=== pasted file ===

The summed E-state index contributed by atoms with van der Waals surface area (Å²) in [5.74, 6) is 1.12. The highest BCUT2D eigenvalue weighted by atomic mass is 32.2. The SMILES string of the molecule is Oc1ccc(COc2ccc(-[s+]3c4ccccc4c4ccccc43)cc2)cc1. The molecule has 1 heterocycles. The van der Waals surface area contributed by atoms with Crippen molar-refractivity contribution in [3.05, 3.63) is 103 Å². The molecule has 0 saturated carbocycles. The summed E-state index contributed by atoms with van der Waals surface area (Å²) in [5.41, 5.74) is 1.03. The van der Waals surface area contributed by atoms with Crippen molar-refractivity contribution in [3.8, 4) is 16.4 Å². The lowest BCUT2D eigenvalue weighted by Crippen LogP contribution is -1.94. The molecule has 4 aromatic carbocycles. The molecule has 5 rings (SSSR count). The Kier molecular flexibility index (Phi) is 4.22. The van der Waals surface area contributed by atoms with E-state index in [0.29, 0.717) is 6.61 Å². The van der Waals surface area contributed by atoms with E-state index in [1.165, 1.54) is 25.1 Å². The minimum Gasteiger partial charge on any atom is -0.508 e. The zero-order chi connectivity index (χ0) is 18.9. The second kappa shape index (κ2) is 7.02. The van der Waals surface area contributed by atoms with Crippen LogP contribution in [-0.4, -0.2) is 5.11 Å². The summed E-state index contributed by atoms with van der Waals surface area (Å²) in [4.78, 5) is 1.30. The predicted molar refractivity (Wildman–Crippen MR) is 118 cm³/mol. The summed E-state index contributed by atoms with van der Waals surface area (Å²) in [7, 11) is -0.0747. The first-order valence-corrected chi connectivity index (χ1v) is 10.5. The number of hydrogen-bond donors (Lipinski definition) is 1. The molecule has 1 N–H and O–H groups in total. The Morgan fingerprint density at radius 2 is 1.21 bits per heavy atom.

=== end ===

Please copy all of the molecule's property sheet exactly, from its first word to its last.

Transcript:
The summed E-state index contributed by atoms with van der Waals surface area (Å²) in [5.74, 6) is 1.12. The highest BCUT2D eigenvalue weighted by atomic mass is 32.2. The SMILES string of the molecule is Oc1ccc(COc2ccc(-[s+]3c4ccccc4c4ccccc43)cc2)cc1. The molecule has 1 heterocycles. The van der Waals surface area contributed by atoms with Crippen molar-refractivity contribution in [3.05, 3.63) is 103 Å². The molecule has 0 saturated carbocycles. The summed E-state index contributed by atoms with van der Waals surface area (Å²) in [5.41, 5.74) is 1.03. The van der Waals surface area contributed by atoms with Crippen molar-refractivity contribution in [3.8, 4) is 16.4 Å². The lowest BCUT2D eigenvalue weighted by Crippen LogP contribution is -1.94. The molecule has 4 aromatic carbocycles. The molecule has 5 rings (SSSR count). The Kier molecular flexibility index (Phi) is 4.22. The van der Waals surface area contributed by atoms with E-state index in [0.29, 0.717) is 6.61 Å². The van der Waals surface area contributed by atoms with E-state index in [1.165, 1.54) is 25.1 Å². The minimum Gasteiger partial charge on any atom is -0.508 e. The zero-order chi connectivity index (χ0) is 18.9. The second kappa shape index (κ2) is 7.02. The van der Waals surface area contributed by atoms with Crippen LogP contribution in [-0.4, -0.2) is 5.11 Å². The summed E-state index contributed by atoms with van der Waals surface area (Å²) in [4.78, 5) is 1.30. The predicted molar refractivity (Wildman–Crippen MR) is 118 cm³/mol. The summed E-state index contributed by atoms with van der Waals surface area (Å²) in [7, 11) is -0.0747. The first-order valence-corrected chi connectivity index (χ1v) is 10.5. The number of hydrogen-bond donors (Lipinski definition) is 1. The molecule has 1 N–H and O–H groups in total. The Morgan fingerprint density at radius 2 is 1.21 bits per heavy atom.